Skip to content

Gates pushes for long-term care reform

MPP Wayne Gates Long-term care is a humanitarian crisis, in our community and in this country.
MPP Wayne Gates

Long-term care is a humanitarian crisis, in our community and in this country.

As awful as it is to read about the outbreaks, we cannot turn away from the facts: seniors are being forced to cry out and to beg for food and water, while they’re left vulnerable to deadly infection. Loved ones are dying in long-term care – with more outbreaks than we saw even at the height of the first wave.

 As with all governmental policy during COVID-19, I remain as open as possible to working with our Premier and providing a united front against this virus, but on the file of long-term care, Doug Ford has failed our province. Ford has had 10 months to prepare for a second wave of COVID-19, and yet our long-term care homes are even more at risk than during the first wave. Today there are more outbreaks in these homes than at any point during this public health crisis.

When we began to call on the minister of long-term care, Merrilee Fullerton, to provide immediate staffing supports to Oakwood Lodge in Niagara Falls, where more than 200 staff and patients were COVID-19 positive in the 153-person home, she waited more than a week before taking action. There were promises of Red Cross intervention and supports that never came. COVID-19 waits for no one, and every day staff and resources weren’t dispatched, lives were put at risk. Every day we wait for a vaccine plan that should have been rolled out months ago, lives are at risk. These are not faceless seniors, these are our parents and grandparents. They are the neighbours who built this community, and who deserve to live their twilight years in it.

Do you know what Doug Ford used the 10 months in between the COVID-19 waves to do? He focused on ramming through legislation which provided legal protection to private long-term care homes so families of the deceased and abused would find it almost impossible to hold them accountable in courts. Despite the bombshell Toronto Star report which showed more seniors died in these facilities than in public ones, and despite a rare leak from our Canadian military that blew the whistle on the abuses in these homes, Ford jumped to protect them legally. Who are they, you might ask? They’re faces we’re all too familiar with, such as former PC Premiers Mike Harris, Ernie Eves and Bill Davis who all sit on the boards of these long-term care homes. After Ford passed this disdainful legislation, he then moved to close our provincial parliament until February. This is why my NDP colleagues and I have requested that Parliament be immediately reconvened, so we can take emergency action on the COVID-19 humanitarian crisis in long-term care.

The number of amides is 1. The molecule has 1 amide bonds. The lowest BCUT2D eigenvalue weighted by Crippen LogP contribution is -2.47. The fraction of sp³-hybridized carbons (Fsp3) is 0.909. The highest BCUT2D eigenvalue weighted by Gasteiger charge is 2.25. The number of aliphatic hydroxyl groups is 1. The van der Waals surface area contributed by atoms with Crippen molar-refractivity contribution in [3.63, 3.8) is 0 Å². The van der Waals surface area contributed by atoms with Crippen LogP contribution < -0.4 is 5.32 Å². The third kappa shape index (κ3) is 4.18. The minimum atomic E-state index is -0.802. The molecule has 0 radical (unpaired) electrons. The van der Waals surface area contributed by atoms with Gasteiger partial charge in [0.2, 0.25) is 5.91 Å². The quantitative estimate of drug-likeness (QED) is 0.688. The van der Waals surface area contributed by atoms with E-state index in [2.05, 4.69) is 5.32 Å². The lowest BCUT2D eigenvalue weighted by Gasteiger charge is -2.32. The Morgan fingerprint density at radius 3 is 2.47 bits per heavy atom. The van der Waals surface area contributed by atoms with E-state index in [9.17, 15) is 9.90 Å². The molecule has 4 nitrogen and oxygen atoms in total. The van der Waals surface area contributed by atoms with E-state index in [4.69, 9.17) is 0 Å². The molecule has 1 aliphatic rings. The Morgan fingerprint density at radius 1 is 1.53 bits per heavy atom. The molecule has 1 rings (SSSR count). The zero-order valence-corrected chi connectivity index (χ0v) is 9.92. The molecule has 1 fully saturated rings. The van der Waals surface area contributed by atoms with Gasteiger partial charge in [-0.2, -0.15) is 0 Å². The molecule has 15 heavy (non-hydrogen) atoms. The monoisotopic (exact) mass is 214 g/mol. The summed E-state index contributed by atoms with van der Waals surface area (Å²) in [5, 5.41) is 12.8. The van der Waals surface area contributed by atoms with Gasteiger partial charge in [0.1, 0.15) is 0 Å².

The Ford government has taken steps to shut down the Province’s long-term care commission, which was set to release a report in April on the state of these homes. When so many of us know a family member in our community who has lost a loved one in these private homes, it’s hard not to feel anger when you see Ford’s priorities. When so many of us read the Canadian military report that described the abusive conditions our seniors were living in, it’s hard to understand why these private home operators are not being held accountable.

Since this crisis began, 2008 loved ones have died in long-term care. Our nation holds the unenviable record of the most COVID deaths in these institutions in the world. The for-profit providers who are responsible for this must be held to account, and where necessary brought to justice. The commission must be allowed to do its work even if it means revealing even more harrowing details about the state of Ontario’s long-term care. It is time to put an end to covering for anyone who had a hand in this.

I am calling for the legislature to be immediately reconvened so we can disperse emergency aid to save seniors’ lives, get staffing supports to long-term care, including from the military if necessary, put in place a plan to rid ourselves of this abusive system, and build a system that puts our loved ones’ lives and well-being above profits.

This is a crisis, and it requires a crisis-like response. The dithering must stop.